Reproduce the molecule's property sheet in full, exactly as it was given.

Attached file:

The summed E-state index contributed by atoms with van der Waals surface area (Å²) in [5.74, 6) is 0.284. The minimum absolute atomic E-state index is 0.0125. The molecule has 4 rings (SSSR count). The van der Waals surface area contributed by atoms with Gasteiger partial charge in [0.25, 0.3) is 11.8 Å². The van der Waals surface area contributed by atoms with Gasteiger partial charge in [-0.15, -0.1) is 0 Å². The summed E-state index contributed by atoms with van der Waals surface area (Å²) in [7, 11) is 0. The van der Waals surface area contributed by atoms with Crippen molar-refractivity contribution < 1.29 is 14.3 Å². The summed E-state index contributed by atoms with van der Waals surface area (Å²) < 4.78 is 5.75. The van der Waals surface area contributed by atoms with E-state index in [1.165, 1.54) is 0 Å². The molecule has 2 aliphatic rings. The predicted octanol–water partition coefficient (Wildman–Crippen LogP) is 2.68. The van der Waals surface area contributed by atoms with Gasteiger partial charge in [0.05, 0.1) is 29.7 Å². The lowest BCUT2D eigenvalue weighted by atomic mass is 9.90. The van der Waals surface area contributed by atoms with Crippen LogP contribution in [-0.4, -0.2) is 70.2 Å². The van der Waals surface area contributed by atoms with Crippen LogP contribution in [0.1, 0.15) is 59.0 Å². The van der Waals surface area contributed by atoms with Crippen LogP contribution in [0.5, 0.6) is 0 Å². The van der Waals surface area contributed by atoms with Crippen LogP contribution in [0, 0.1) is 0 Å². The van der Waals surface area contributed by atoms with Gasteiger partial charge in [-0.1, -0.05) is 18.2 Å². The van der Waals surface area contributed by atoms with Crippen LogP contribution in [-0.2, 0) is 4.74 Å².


The summed E-state index contributed by atoms with van der Waals surface area (Å²) in [5.74, 6) is 0.284. The minimum absolute atomic E-state index is 0.0125. The molecule has 4 rings (SSSR count). The van der Waals surface area contributed by atoms with Gasteiger partial charge in [0.25, 0.3) is 11.8 Å². The van der Waals surface area contributed by atoms with Gasteiger partial charge in [-0.15, -0.1) is 0 Å². The summed E-state index contributed by atoms with van der Waals surface area (Å²) in [7, 11) is 0. The van der Waals surface area contributed by atoms with Crippen molar-refractivity contribution < 1.29 is 14.3 Å². The summed E-state index contributed by atoms with van der Waals surface area (Å²) < 4.78 is 5.75. The van der Waals surface area contributed by atoms with E-state index in [1.165, 1.54) is 0 Å². The molecule has 2 aliphatic rings. The predicted octanol–water partition coefficient (Wildman–Crippen LogP) is 2.68. The van der Waals surface area contributed by atoms with Gasteiger partial charge in [0.05, 0.1) is 29.7 Å². The lowest BCUT2D eigenvalue weighted by atomic mass is 9.90. The van der Waals surface area contributed by atoms with Crippen LogP contribution in [-0.4, -0.2) is 70.2 Å². The van der Waals surface area contributed by atoms with Crippen LogP contribution in [0.1, 0.15) is 59.0 Å². The van der Waals surface area contributed by atoms with Crippen LogP contribution in [0.5, 0.6) is 0 Å². The van der Waals surface area contributed by atoms with Crippen LogP contribution in [0, 0.1) is 0 Å². The van der Waals surface area contributed by atoms with Gasteiger partial charge in [-0.1, -0.05) is 18.2 Å². The van der Waals surface area contributed by atoms with Crippen LogP contribution in [-0.2, 0) is 4.74 Å².